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District of Columbia Charter Schools: DC Public Charter School Board Should Include All Required Elements in Its Annual Report

GAO-22-105226 Published: Mar 21, 2022. Publicly Released: Mar 21, 2022.
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Fast Facts

For the 2020-21 school year, nearly half of DC's public school students enrolled in a charter school—which are run by nonprofits and may offer specialized curriculum (like foreign language immersion). The DC Public Charter School Board monitors charter schools' academic performance and compliance with legal requirements.

The Board's 2021 annual report only included 12 of 15 required elements—its staff said that most of the missing information is available on the Board's website. However, the annual report doesn't provide web links to that missing information.

We recommended that the annual report include all required elements.

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What GAO Found

The District of Columbia School Reform Act of 1995, as amended, (School Reform Act) authorizes the DC Public Charter School Board (PCSB) to review and approve applications to establish charter schools. Using a multi-step process, including interviews and public hearings, PCSB requires applicants to demonstrate that a school was needed in the proposed location and would be able to recruit and retain students. However, in line with a revised application process stemming from its 2021-2024 strategic plan, beginning in 2023 PCSB plans to approve or deny new applications, in part, based on a school's ability to fill a need not already met by a traditional public school or charter school elsewhere in the district. PCSB staff said they plan to assess the district's need for charter schools by conducting an annual needs assessment and collaborating closely with DC government. Staff said PCSB is not accepting new applications until 2023.

PCSB uses several mechanisms to monitor charter schools' academic performance and compliance with applicable legal requirements (see figure). PCSB is revising one of these mechanisms—its performance management framework—to incorporate equity measures and address concerns that top-rated schools are not meeting the needs of all their students. For example, rather than reporting performance measures for all students as a single group, PCSB plans to begin reporting this information by student subgroups, such as race/ethnicity, gender, and disability status. PCSB uses an escalating system of actions to encourage schools to correct issues identified through monitoring.

DC Public Charter School Board (PCSB) Monitoring Mechanisms

DC Public Charter School Board (PCSB) Monitoring Mechanisms

PCSB's 2021 Annual Report fully included 12 of the 15 elements required by the School Reform Act. Staff gave a range of reasons for excluding parts of three required elements. For example, staff said that much of the excluded information is available on PCSB's website and is more comprehensive than could be presented in the Annual Report; however, the Annual Report does not include web addresses that link to the information. By including all elements in its annual report and providing links to information on its website, as appropriate, PCSB can meet its reporting requirements while providing parents and stakeholders with access to comprehensive information on DC's charter schools.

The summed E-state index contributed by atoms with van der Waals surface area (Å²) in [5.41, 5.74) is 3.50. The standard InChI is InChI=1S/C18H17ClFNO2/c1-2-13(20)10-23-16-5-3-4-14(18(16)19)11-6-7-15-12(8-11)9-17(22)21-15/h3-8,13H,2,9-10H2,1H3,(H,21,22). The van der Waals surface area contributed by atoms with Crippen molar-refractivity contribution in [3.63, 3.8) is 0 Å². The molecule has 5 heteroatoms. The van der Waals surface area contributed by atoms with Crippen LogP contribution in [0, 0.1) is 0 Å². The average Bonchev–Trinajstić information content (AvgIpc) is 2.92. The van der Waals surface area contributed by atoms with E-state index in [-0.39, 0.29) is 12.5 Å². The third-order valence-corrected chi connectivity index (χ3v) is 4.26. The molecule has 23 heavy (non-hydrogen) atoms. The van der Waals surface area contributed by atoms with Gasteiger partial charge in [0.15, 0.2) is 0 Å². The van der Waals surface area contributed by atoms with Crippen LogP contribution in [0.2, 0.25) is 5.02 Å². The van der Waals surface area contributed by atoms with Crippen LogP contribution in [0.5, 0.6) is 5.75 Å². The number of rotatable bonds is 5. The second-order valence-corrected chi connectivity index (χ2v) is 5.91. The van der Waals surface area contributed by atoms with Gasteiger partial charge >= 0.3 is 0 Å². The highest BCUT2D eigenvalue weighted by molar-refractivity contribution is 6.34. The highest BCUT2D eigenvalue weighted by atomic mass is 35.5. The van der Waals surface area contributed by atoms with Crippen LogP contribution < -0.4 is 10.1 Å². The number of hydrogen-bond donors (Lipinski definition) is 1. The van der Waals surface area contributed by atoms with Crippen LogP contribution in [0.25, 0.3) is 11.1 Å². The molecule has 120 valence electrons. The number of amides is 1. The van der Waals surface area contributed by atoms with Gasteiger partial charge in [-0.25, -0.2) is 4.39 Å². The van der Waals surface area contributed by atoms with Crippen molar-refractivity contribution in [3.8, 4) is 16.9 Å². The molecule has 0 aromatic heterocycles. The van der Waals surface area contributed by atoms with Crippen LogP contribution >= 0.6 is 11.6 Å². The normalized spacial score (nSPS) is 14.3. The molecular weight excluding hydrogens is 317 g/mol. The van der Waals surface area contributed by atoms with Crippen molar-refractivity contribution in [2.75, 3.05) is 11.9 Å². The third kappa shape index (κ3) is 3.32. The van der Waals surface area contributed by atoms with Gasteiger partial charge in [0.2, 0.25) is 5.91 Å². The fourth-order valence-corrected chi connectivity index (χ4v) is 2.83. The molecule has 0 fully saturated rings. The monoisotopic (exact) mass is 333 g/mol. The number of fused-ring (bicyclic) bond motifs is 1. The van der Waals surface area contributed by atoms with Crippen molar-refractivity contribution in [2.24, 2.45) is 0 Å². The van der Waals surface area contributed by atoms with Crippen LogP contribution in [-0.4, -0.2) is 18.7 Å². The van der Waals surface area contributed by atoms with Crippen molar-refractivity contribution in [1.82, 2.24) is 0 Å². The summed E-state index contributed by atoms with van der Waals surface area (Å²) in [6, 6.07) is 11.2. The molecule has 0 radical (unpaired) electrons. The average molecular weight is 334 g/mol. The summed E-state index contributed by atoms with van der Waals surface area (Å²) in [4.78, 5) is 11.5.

Why GAO Did This Study

Almost one-half of DC's public school students were enrolled in 128 charter schools during school year 2020-21, according to PCSB. The School Reform Act requires PCSB—DC's sole chartering authority—to approve charters, monitor schools, and submit annual reports on its work.

The District of Columbia Appropriations Act of 2005, as amended, included a provision for GAO to review DC's chartering authorities every 5 years. This report describes how PCSB reviews applications, monitors charter schools and takes corrective actions, and examines the extent to which PCSB complies with its annual reporting requirements, among other objectives.

GAO reviewed PCSB policies and procedures, including the 2021 Charter Application Guidelines, 2020-21 Charter Review and Charter Renewal guidelines, and PCSB's 2021-2024 strategic plan, known as the Strategic Roadmap. GAO also compared PCSB's 2021 Annual Report to School Reform Act requirements and interviewed PCSB's board chair and staff and DC government officials.


GAO recommends PCSB include all required reporting elements in its annual report and, as appropriate, provide links to additional information on its website. PCSB agreed with the recommendation.

Recommendations for Executive Action

Agency Affected Recommendation Status
DC Public Charter School Board PCSB should provide information in its annual report on all elements required in the School Reform Act and, as appropriate, provide links to where additional information can be found on its website. (Recommendation 1)
Closed – Implemented
PCSB concurred with this recommendation. PCSB's 2022 Annual Report--published in July 2022--included a table of information on all of the elements required in the School Reform Act. In addition, the 2022 Annual Report included hyperlinks to supplemental information on PCSB's website, such as detailed financial analysis reports for DC charter schools.

Full Report

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Administrative feesCharter schoolsCompliance oversightFederal spendingPerformance managementReporting requirementsSchoolsEducation reformsStudentsAcademic performance